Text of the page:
ISIS Open English-Language Schools in Caliphate Capital

A boy stands during a protest against the U.S. airstrikes on the Islamic State (IS) in Raqqa, September 26, 2014. Stringer/ REUTERS

ISIS has reportedly opened the doors of its first two English-language schools in the group's de-facto capital Raqqa, according to activists.

Abu Ibrahim Raqqawi, who is part of the undercover group in the city, Raqqa is Being Slaughtered Silently, shared an image on social media of a flyer advertising the schools for the "English speaking Muhajiroon", which revealed the schools would be open for children aged from six to 14 years old.

Raqqawi wrote that the schools - one for boys and one for girls - would be for "teaching to foreign fighters' children". The boys' school is reportedly called Abu Mus'ab Zarqawi School in honour of the dead terrorist, who at one time was one of the most wanted people in the world as leader of al-Qaeda in Iraq between 2004 and 2006. In a 2004 leaked audio recording, Osama bin Laden called Zarqawi the "prince of al-Qaeda in Iraq".

The advertisement also appeals for part-time or full-time teachers who would teach maths, English language and religious lessons, such as 'Jihadiyyah', in English and lessons on the Quran and Arabic language in Arabic. School days would start 9am and finish at 12pm and the school week would run between Saturday and Wednesday, the flyer adds.

While the leaflet could be seen as an attempt to attract more foreign fighters to the group's caliphate, which straddles the Iraqi-Syrian border, Judith Jacob, a terrorism analyst at the geopolitical risk consultancy The Risk Advisory Group, explained that the group may be playing to western fears in an attempt to show that it functions like a state. Reports have already emerged about the creation of ISIS's own currency and passports.

"There's probably a small demand for English language education. A lot of people who do travel to Syria and Iraq from the West may not even speak Arabic," Jacob says.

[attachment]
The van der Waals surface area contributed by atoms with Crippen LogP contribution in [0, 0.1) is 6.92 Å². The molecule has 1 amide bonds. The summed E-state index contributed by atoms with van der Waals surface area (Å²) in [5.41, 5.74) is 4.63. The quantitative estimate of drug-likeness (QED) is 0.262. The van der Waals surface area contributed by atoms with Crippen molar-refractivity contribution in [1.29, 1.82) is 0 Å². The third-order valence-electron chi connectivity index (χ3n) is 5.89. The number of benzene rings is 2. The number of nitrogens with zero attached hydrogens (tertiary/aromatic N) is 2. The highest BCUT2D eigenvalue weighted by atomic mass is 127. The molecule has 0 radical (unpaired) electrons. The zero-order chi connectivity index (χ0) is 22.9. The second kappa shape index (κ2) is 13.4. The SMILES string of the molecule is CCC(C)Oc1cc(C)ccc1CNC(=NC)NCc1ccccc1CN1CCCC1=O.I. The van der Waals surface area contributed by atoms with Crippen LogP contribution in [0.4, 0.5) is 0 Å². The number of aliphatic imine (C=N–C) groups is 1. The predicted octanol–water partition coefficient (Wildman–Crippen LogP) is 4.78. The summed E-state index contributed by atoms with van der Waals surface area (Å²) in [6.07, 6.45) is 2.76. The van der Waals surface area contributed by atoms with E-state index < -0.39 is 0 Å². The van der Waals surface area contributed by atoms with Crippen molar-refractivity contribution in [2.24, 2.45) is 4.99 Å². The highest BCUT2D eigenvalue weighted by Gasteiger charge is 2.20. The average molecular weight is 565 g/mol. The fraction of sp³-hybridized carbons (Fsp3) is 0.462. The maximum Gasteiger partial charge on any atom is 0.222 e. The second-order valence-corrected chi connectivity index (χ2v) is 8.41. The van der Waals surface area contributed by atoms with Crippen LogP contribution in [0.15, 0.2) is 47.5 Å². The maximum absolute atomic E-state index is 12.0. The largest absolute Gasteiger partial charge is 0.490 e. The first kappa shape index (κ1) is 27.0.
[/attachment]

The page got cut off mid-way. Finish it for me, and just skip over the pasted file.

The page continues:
"The flyers show that ISIS is aware that the English language press, and the West in general, is concerned and plays to that fear that there is a critical mass of people flocking to them. It plays to the idea of the group establishing themselves as a legitimate state entity that provides the services of a state, such as education."

While these new establishments are the first English-language schools in ISIS's caliphate, the terror group have schooled children before. Last October, a video entitled the Blood of Jihad 2 emerged via ISIS-affiliated accounts showing children, aged around 10, being trained for combat.

The reported creation of the jihadi academies comes as English-speaking citizens continue to flock to the Middle East to join the terror group. It is feared that three British schoolgirls - Shamima Begum and Amira Abase, both 15, and Kadiza Sultana, 16 - all travelled to Turkey last week with the intention of going to live in the Islamic State.

They departed after Shamima was contacted by Aqsa Mahmood, 20, who had travelled to Syria from Glasgow in 2013 to become a 'jihadi bride'. British authorities have now arrived in Turkey in an attempt to find and rescue the teenage girls. The Mahmood family released a statement through their lawyer labelling their daughter's actions "beyond the pale".

"They are not sure how much more misery that Aqsa can inflict on her own family but the fact that she is now accused of destroying other families is beyond the pale," they said.